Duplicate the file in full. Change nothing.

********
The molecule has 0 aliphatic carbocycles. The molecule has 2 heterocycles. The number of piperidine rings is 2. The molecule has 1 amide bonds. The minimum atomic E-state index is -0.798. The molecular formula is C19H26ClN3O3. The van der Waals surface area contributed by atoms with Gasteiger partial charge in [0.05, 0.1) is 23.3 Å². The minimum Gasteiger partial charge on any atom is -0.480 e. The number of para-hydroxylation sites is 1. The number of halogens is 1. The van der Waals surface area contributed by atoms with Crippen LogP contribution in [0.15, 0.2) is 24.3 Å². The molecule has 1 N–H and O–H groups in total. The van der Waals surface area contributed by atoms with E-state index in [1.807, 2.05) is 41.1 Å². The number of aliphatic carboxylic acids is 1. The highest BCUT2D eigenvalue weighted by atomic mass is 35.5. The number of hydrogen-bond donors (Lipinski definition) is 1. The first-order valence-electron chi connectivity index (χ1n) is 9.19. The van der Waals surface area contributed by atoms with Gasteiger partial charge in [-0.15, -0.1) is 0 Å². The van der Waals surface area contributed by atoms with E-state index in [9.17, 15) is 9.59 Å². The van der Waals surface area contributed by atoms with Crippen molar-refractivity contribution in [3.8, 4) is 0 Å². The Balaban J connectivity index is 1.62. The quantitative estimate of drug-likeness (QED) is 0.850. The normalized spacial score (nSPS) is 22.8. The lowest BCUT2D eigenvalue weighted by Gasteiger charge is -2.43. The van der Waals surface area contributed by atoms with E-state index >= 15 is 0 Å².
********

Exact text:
The molecule has 0 aliphatic carbocycles. The molecule has 2 heterocycles. The number of piperidine rings is 2. The molecule has 1 amide bonds. The minimum atomic E-state index is -0.798. The molecular formula is C19H26ClN3O3. The van der Waals surface area contributed by atoms with Gasteiger partial charge in [0.05, 0.1) is 23.3 Å². The minimum Gasteiger partial charge on any atom is -0.480 e. The number of para-hydroxylation sites is 1. The number of halogens is 1. The van der Waals surface area contributed by atoms with Crippen LogP contribution in [0.15, 0.2) is 24.3 Å². The molecule has 1 N–H and O–H groups in total. The van der Waals surface area contributed by atoms with E-state index in [1.807, 2.05) is 41.1 Å². The number of aliphatic carboxylic acids is 1. The highest BCUT2D eigenvalue weighted by atomic mass is 35.5. The number of hydrogen-bond donors (Lipinski definition) is 1. The first-order valence-electron chi connectivity index (χ1n) is 9.19. The van der Waals surface area contributed by atoms with Gasteiger partial charge in [-0.15, -0.1) is 0 Å². The van der Waals surface area contributed by atoms with E-state index in [9.17, 15) is 9.59 Å². The van der Waals surface area contributed by atoms with Crippen molar-refractivity contribution in [3.8, 4) is 0 Å². The Balaban J connectivity index is 1.62. The quantitative estimate of drug-likeness (QED) is 0.850. The normalized spacial score (nSPS) is 22.8. The lowest BCUT2D eigenvalue weighted by Gasteiger charge is -2.43. The van der Waals surface area contributed by atoms with E-state index >= 15 is 0 Å².